Innocoll Pharmaceuticals Limited, a commercial-stage biotechnology company and portfolio business of Gurnet Point Capital, announced the publication of the results of Study BU-002-IM evaluating the safety and efficacy of POSIMIR® for infiltration use in 107 patients undergoing arthroscopic subacromial decompression. The peer-reviewed paper, entitled “SABER-Bupivacaine Reduces Postoperative Pain and Opioid Consumption After Arthroscopic Subacromial Decompression: A Randomized, Placebo-Controlled Trial,” was published online on May 17, 2022 in the Journal of the American Academy of Orthopedic Surgeons Global Research & Reviews. According to the report, POSIMIR 5 mL administered into the subacromial space at the end of arthroscopic subacromial decompression surgery in this double-blind, randomized, controlled, multicenter study, reduced mean postoperative pain on movement over 72 hours by 1.3 points on a 0-10 scale compared with vehicle control, a relative reduction of 20%. Simultaneous improvements in postoperative opioid use during the same 72-hour period provided evidence that the observed pain reduction was clinically meaningful. The median time to first request for opioid rescue medication was 12.4 hours among patients treated with POSIMIR compared with 1.2 hours in patients who received vehicle control. The median total opioid consumption in intravenous (IV) morphine milligram equivalents over 72 hours was 4.0 mg in the POSIMIR group vs 12.0 mg in the vehicle control group. The proportion of patients who were opioid free at 72 hours was 40% in the POSIMIR group vs 16% in the vehicle control group. As reported in the paper, the most common treatment-emergent adverse events were headache, nausea, musculoskeletal pain, cardiac disorders, skin and subcutaneous tissue disorders, injury and procedural complications, general disorders and administration site conditions and respiratory, thoracic, and mediastinal disorders. Of 2 serious adverse events reported among patients in these treatment groups, only 1 occurred during the immediate 2-week postsurgical follow-up period, and none was considered related to treatment. There were no TEAEs leading to study discontinuation. “These very compelling results, demonstrating up to three days of local analgesia after a single intra-operative injection, make POSIMIR an important new tool in treating postoperative pain from arthroscopic subacromial decompression,” said Sten Rasmussen, MD PhD, Professor and Head of Department of Clinical Medicine, Aalborg University, Denmark, the senior author and a principal investigator in the POSIMIR study. “We are excited to publish the positive results of this pivotal clinical trial of POSIMIR, the second approved product in our portfolio of nonopioid, extended-duration, locally-acting analgesics for postsurgical pain control. As the only company with two non-opioid extended release bupivacaine products on the market, we look forward to bringing POSIMIR to the orthopedic community,” Louis Pascarella, Innocoll President and Chief Executive Officer About POSIMIR POSIMIR for infiltration use contains more bupivacaine in a single dose than any other approved, sustained-release bupivacaine product. It employs a proprietary extended-release technology that enables the continuous release of bupivacaine, a non-opioid local anesthetic, directly to the surgical site for 3 days after administration. POSIMIR was approved in February, 2021 by the US Food and Drug Administration. POSIMIR is indicated in adults for administration into the subacromial space under direct arthroscopic visualization to produce post-surgical analgesia for up to 72 hours following arthroscopic subacromial decompression. Use in any other surgical procedure is investigational. POSIMIR is a registered trademark of Innocoll Pharmaceuticals Limited. About Subacromial Decompression Shoulder Surgery Subacromial decompression is a type of shoulder surgery used to treat impingement syndrome, a common repetitive-use injury that causes pain when the arm is raised over the head. The procedure is performed arthroscopically, meaning that several small incisions are made in the skin and muscle of the shoulder through which a camera (arthroscope) and surgical instruments are inserted during surgery. Arthroscopic subacromial decompression is generally performed as outpatient surgery, and most patients go home within a few hours of surgery. The most intense pain typically occurs during the first 3 days and is often managed with a combination of nerve block and oral opioids. There are over 600,000 surgeries involving arthroscopic subacromial decompression performed each year in the U.S. About Innocoll Pharmaceuticals Limited Innocoll Pharmaceuticals Limited is a global biotech pharmaceutical company headquartered in Athlone, Ireland and is a subsidiary of Innocoll Biotherapeutics Holding Limited. The Innocoll group of companies is focused on the development and commercialization of pharmaceutical technologies to meet some of today’s most important healthcare challenges. About Gurnet Point Capital Gurnet Point Capital is a unique healthcare investment platform within the B-Flexion Group and led by a team with deep expertise in an industry for which they share a passion, both as investors and senior executives. GPC invests long-term capital and supports entrepreneurs in building a new generation of companies that deliver outsized returns through active ownership. Based in Cambridge, MA, its remit encompasses life sciences and health care focused businesses, with a particular emphasis on businesses that have high growth potential in the product development and commercialization stages of their evolution. With its strategy of driving best in class operational transformation for these businesses, to create social impact while generating significant economic value, Gurnet is able to deliver differentiated results for its investors and partners.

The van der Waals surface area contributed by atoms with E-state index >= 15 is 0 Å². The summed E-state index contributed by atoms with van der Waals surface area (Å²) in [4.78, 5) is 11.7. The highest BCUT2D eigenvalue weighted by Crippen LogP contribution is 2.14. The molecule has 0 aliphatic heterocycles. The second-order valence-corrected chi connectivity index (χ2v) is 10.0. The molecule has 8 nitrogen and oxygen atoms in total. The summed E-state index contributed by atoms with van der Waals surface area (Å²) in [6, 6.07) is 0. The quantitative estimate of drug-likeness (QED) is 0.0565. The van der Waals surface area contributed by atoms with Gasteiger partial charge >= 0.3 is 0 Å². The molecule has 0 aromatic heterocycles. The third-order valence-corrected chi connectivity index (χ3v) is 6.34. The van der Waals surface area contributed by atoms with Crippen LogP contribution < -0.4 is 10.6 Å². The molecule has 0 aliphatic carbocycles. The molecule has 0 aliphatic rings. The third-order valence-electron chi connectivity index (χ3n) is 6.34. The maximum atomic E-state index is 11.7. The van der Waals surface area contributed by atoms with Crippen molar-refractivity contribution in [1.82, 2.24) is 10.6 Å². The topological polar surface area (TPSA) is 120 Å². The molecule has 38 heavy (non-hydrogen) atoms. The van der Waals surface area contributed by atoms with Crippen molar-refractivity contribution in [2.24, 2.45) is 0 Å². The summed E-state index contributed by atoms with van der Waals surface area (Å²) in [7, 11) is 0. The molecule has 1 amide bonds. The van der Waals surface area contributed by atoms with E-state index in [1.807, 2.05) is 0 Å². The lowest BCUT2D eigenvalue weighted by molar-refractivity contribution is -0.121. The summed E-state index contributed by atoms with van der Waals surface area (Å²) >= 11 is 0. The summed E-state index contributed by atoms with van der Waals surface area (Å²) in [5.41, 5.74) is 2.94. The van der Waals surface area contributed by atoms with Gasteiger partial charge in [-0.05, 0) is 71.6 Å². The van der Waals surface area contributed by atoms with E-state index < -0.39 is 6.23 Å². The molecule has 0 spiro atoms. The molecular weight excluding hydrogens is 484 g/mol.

Read More